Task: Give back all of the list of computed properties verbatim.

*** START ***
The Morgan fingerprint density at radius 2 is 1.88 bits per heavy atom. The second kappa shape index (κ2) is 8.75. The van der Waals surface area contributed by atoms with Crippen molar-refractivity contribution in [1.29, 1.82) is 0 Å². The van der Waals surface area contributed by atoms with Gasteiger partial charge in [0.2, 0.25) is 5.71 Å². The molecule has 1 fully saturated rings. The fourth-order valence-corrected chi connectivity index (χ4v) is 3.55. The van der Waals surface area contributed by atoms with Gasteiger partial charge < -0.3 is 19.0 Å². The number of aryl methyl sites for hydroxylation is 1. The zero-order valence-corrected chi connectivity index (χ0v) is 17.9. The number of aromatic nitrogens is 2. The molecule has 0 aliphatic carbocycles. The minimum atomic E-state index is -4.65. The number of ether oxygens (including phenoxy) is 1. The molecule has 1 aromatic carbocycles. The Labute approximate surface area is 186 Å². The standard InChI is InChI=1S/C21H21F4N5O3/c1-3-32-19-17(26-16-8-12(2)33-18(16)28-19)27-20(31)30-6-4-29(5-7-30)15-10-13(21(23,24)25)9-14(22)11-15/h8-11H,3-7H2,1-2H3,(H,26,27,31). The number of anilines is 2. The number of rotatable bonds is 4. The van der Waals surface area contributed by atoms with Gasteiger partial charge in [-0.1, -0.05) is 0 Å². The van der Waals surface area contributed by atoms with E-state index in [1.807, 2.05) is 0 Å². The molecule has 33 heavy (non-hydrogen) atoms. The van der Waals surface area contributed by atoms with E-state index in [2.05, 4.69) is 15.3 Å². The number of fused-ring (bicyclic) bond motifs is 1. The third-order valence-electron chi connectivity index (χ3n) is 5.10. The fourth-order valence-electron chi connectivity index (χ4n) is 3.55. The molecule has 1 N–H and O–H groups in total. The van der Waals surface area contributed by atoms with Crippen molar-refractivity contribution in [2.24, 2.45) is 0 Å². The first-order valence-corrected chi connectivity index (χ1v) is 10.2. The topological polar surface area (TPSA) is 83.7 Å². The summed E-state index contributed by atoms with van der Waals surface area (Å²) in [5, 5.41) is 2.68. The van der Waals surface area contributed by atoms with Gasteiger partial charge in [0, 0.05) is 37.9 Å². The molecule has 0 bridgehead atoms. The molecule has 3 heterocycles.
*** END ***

The Morgan fingerprint density at radius 2 is 1.88 bits per heavy atom. The second kappa shape index (κ2) is 8.75. The van der Waals surface area contributed by atoms with Crippen molar-refractivity contribution in [1.29, 1.82) is 0 Å². The van der Waals surface area contributed by atoms with Gasteiger partial charge in [0.2, 0.25) is 5.71 Å². The molecule has 1 fully saturated rings. The fourth-order valence-corrected chi connectivity index (χ4v) is 3.55. The van der Waals surface area contributed by atoms with Gasteiger partial charge < -0.3 is 19.0 Å². The number of aryl methyl sites for hydroxylation is 1. The zero-order valence-corrected chi connectivity index (χ0v) is 17.9. The number of aromatic nitrogens is 2. The molecule has 0 aliphatic carbocycles. The minimum atomic E-state index is -4.65. The number of ether oxygens (including phenoxy) is 1. The molecule has 1 aromatic carbocycles. The Labute approximate surface area is 186 Å². The standard InChI is InChI=1S/C21H21F4N5O3/c1-3-32-19-17(26-16-8-12(2)33-18(16)28-19)27-20(31)30-6-4-29(5-7-30)15-10-13(21(23,24)25)9-14(22)11-15/h8-11H,3-7H2,1-2H3,(H,26,27,31). The number of anilines is 2. The number of rotatable bonds is 4. The van der Waals surface area contributed by atoms with Gasteiger partial charge in [-0.1, -0.05) is 0 Å². The van der Waals surface area contributed by atoms with E-state index in [1.807, 2.05) is 0 Å². The molecule has 33 heavy (non-hydrogen) atoms. The van der Waals surface area contributed by atoms with E-state index in [2.05, 4.69) is 15.3 Å². The number of fused-ring (bicyclic) bond motifs is 1. The third-order valence-electron chi connectivity index (χ3n) is 5.10. The fourth-order valence-electron chi connectivity index (χ4n) is 3.55. The molecule has 1 N–H and O–H groups in total. The van der Waals surface area contributed by atoms with Crippen molar-refractivity contribution in [2.24, 2.45) is 0 Å². The first-order valence-corrected chi connectivity index (χ1v) is 10.2. The topological polar surface area (TPSA) is 83.7 Å². The summed E-state index contributed by atoms with van der Waals surface area (Å²) in [5, 5.41) is 2.68. The van der Waals surface area contributed by atoms with Gasteiger partial charge in [0, 0.05) is 37.9 Å². The molecule has 0 bridgehead atoms. The molecule has 3 heterocycles.